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TECHNOLOGY | editor, Singapore
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Ernst & Young retail sector leader on the exciting future of retail

Olivier Gergele is one of the speakers in the Retail Asia Virtual Conference 2020.

Olivier Gergele is EY Asean Consumer Products & Retail Leader based in Singapore, with vast operational and consulting experience in the consumer products and retail sector globally and across Southeast Asia.

His experience covers projects on growth strategies, innovation, value creation, go-to-market, sales and marketing effectiveness, profitability improvement, cost and complexity reduction, change management and large-scale transformation.

Olivier assists clients in engagements such as strategy development, operating model and organization review, go-to-market definition, value creation, and large-scale commercial and cost transformation programs.

As one of the speakers in the Retail Asia Virtual Conference 2020, Retail Asia sat down with Olivier as he shared strategies adopted by retailers, as well as the exciting future of retail.

EY Future Consumer Index shows a pivot away from brands to private label products. What does this entail to retailers?

During economic recessions, consumers tend to trade down, leading to a shift in demand from branded to private label products. Private label products are the retailers’ own brand of products.

The EY Future Consumer Index, which tracks emerging consumer behaviors and sentiment around the world since April 2020, clearly reveals consumers’ preferences for private labels. According to the Index, 60% of consumers say they will be more focused on value for money, with 32% saying they plan to buy more private label staples.

Private labels present some key benefits for retailers, which should incentivize retailers to help drive this shift. Private labels tend to have better margins for retailers due to overall lower cost including cheaper local procurement, lower trade barriers and ability to focus on those products in store. As a result, many retailers are doubling down on producing and promoting private labels across the region.

However, retailers will need to carefully manage any substandard and potential quality risk issues that may arise from private labels. Having a good mix of brands and private labels (depending on category e.g., grocery, apparel etc.) is a strategy many retailers are adopting.

What are the other trends and shifts in Asia-Pacific’s retail sector in recent months? What has changed since the pandemic?

The COVID-19 pandemic has disrupted the way we live and has a major impact on the ASEAN retail sector. This has created uncertainties in demand in the short and longer term, accelerated online retail penetration, and led to the continued emergence and expansion of new business models (e.g., dark kitchens, platform-based communities). In response to the current retail landscape, we observed that retailers have adopted the following strategies that could become long-term trends:

1) Created a roadmap for safe reopening – As each country has been opening up at different times, retailers had to quickly respond to demand surges and supply chain fluctuations. They had to ensure minimal disruption to businesses while managing working capital requirements. This required retailers to proactively plan how they would reopen safely and successfully.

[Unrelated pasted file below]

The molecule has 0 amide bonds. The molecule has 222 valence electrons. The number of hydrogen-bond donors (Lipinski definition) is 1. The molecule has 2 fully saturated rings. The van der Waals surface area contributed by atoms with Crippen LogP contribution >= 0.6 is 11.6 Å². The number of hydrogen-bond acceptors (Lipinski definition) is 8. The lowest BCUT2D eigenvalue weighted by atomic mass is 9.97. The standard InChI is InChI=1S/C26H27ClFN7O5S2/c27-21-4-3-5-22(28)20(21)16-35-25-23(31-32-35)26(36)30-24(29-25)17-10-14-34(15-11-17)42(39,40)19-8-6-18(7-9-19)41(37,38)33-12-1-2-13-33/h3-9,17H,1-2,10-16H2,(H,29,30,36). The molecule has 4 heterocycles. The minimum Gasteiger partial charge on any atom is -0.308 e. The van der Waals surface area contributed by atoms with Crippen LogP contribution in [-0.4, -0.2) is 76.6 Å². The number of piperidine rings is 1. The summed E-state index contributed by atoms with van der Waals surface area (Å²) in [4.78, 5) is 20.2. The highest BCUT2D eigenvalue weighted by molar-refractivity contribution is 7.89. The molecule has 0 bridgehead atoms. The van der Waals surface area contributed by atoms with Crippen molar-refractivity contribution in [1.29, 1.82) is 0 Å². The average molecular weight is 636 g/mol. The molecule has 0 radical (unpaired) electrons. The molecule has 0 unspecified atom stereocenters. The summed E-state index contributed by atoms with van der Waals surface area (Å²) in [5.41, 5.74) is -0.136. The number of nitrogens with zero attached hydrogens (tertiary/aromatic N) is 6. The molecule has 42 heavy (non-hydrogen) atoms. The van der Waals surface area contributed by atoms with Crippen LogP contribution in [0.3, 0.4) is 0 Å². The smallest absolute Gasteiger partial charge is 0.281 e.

2) Created a sense of trust and a safe experience for consumers – A greater focus on safety by retailers in Asia has led to the introduction of new practices, such as temperature controls at the entrance of stores; the provision of hydroalcoholic gel in retail outlets; the generalized use of contactless methods for both payment and delivery; the development of remote assistance or maintenance services; the extension of “click–collect” approaches; and adoption of drive-through facilities outside retail outlets. These practices are still evolving.

3) Rebalanced their product portfolio, beyond a greater focus on private labels – Retailers are placing a higher emphasis on value-based products in the medium term as all consumers, even the high-income segment, are seeking value-for-money products

4) Optimized supply chain – After experiencing supply chain disruptions, retailers across Asia are looking to have a diverse mix of local and international suppliers, optimize their real-time inventory management systems to cope with demand as well as mitigate uncertainty for the future. The most resilient companies of the future will be those that use a “control tower,” or a decision-making platform that governs a real-time, integrated and omniscient supply chain through end-to-end visibility and analytics.

5) Shift towards online – Many retailers would have used this opportunity to move and strengthen their online offerings. Even as customers re-enter physical stores, online retail will continue to remain a channel that will see exponential growth. To leverage this growth, retailers are providing discount cards and promo offers to in-store customers to incentivize them to move online.

Can you give us a summary of your presentation for the Retail Asia Virtual Conference 2020?

The presentation focused on the exciting future of retail globally and in the region. The retail industry has been undergoing disruption over the last 10 years, with megatrends shaping and further accelerating the pace of change. Specifically, an emerging new generation of digital consumers will demand innovative products and services. In that context, we will discuss four key themes that are defining the future retail experience.

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